Convenor: Jason Bowman, University of Gothenburg, Sweden & Andris Teikmanis, Latvian Academy of Arts, Latvia

According to Jacques Rancière during the last two centuries we have lived under the aesthetic regime of arts; our European history and artistic experiences were previously quite diverse in terms of production, distribution and control of sensibilities. The correlation between political and aesthetic regimes marked boundaries of acceptable, tolerable and defined aesthetic norms and artistic values that were extended from Avant-garde to Stalinist Socialistic Realism and from the Neo-Romantic subjective elitism of Late Modernism to Postmodern deconstruction and New Media anonymity. The contradictory dimensions of aesthetic and political interrelations preconditioned different educational practices and, although for the last twenty-five years we are living in a united Europe, the miscellaneous diversity of the European art education landscape remains.

The Bologna Process, the blurring of lines between art academies and universities and the rise of research based artistic studies appeared like forces driving toward the reduction of differences. However, the main source of diversity of art education was not determined by external influences but internal historical paradigms embedded into educational processes. In the same way that James Elkins [2001] has identified that our art education is rooted in the four historical models of art academies: French academy, German Romantic art academy, Bauhaus and Post-war Art Schools, we should recognize Rancière’s three regimes of art that cohabit throughout different stages of art education. The ethical regime of images, the representative regime of art and the aesthetic regime of art co-occur in educational space as different types of teaching, training and study strategies implemented by teachers and accepted by students. They manifest in diverse modes of production and the distribution of sensible experiences, preserving the means of control and power.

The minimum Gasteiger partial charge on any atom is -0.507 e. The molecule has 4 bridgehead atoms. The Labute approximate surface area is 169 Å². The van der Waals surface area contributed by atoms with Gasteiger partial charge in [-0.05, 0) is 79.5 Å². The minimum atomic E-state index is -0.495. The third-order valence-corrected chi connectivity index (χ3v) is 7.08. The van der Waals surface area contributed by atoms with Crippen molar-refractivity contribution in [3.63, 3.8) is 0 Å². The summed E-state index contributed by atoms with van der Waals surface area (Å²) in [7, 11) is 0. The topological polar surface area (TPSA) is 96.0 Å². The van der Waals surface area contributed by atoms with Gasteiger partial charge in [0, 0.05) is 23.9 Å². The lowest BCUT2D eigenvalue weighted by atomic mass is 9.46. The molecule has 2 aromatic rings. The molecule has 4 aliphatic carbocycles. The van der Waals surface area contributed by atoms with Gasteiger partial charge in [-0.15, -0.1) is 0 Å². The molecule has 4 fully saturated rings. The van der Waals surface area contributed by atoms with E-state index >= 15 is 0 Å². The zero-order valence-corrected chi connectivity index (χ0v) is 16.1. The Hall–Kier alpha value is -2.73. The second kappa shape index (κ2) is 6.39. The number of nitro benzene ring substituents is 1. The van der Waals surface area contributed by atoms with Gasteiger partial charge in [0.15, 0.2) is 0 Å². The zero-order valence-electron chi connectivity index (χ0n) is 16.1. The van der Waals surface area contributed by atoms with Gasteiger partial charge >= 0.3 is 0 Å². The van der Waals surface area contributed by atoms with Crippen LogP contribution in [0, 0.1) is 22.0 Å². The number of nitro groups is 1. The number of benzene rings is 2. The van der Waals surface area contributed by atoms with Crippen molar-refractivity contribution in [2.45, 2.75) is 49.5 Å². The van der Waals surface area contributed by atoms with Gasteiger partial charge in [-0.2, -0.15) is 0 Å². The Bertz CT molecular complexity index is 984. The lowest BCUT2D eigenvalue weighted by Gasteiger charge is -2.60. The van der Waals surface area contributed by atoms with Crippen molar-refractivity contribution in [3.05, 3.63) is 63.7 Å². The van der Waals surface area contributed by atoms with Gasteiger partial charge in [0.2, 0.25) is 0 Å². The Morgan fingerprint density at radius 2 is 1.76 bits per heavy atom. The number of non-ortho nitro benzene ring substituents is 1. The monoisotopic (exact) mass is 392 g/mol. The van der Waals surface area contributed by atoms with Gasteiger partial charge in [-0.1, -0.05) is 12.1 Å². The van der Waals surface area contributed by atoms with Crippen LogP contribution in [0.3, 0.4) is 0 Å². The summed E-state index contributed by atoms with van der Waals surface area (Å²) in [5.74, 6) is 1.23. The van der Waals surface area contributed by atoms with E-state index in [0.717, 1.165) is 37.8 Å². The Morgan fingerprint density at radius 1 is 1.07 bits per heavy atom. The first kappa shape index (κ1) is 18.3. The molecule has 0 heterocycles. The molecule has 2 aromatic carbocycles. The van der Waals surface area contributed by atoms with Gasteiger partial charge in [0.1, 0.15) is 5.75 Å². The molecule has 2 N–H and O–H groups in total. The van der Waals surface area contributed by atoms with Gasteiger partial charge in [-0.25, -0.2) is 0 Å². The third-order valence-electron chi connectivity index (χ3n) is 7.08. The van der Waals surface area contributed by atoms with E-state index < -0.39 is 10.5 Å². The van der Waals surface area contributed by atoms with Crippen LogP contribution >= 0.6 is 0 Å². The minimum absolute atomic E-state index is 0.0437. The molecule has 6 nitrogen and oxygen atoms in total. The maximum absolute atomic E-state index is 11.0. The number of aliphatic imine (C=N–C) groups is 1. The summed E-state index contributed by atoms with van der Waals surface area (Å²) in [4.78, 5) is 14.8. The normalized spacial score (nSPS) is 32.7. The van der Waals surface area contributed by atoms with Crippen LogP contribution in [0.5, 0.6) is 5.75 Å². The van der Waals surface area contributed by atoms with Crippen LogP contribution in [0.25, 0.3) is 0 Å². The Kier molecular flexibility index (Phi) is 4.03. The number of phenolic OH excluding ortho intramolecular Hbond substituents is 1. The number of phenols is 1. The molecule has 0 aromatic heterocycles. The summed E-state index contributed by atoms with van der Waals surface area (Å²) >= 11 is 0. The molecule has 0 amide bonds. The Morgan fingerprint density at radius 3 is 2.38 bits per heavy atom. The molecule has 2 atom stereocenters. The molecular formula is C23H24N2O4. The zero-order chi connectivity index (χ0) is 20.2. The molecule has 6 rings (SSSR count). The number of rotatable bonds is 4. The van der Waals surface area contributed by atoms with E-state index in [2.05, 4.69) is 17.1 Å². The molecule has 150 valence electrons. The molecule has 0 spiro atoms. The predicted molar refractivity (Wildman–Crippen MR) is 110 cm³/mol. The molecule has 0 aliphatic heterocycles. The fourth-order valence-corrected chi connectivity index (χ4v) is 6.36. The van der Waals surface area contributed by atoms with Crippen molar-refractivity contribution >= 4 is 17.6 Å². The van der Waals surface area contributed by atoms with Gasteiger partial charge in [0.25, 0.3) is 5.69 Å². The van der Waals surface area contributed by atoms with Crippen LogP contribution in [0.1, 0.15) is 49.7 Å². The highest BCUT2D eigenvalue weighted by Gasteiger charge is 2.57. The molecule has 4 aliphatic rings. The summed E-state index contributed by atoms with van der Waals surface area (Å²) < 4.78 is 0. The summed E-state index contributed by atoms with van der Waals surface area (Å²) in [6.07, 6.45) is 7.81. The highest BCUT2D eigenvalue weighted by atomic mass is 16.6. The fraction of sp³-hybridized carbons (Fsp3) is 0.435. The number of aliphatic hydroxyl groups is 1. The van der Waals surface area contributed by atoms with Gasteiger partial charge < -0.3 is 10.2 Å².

Comprehending the interaction between aesthetic and political practices inside educational processes is liberalising and, at the same time, demanding of responsibility. Are the contradictory roles of craftsman and artist still influencing our educational tactics and delimiting aesthetic zones between practices and discourses? How do different aesthetic values, which are promoted by educators, institutions and traditions, stimulate, provide or control and suppress sensible experiences of students during art training? Should the social and economic engagement of art schools be addressed by the politicization of aesthetics to avoid another aesthetization of politics?

The conveners are interested in receiving all forms presentation for this strand, papers, case studies, projects, performances or workshops.


Keywords: Aesthetics, Politics, Sensible and Power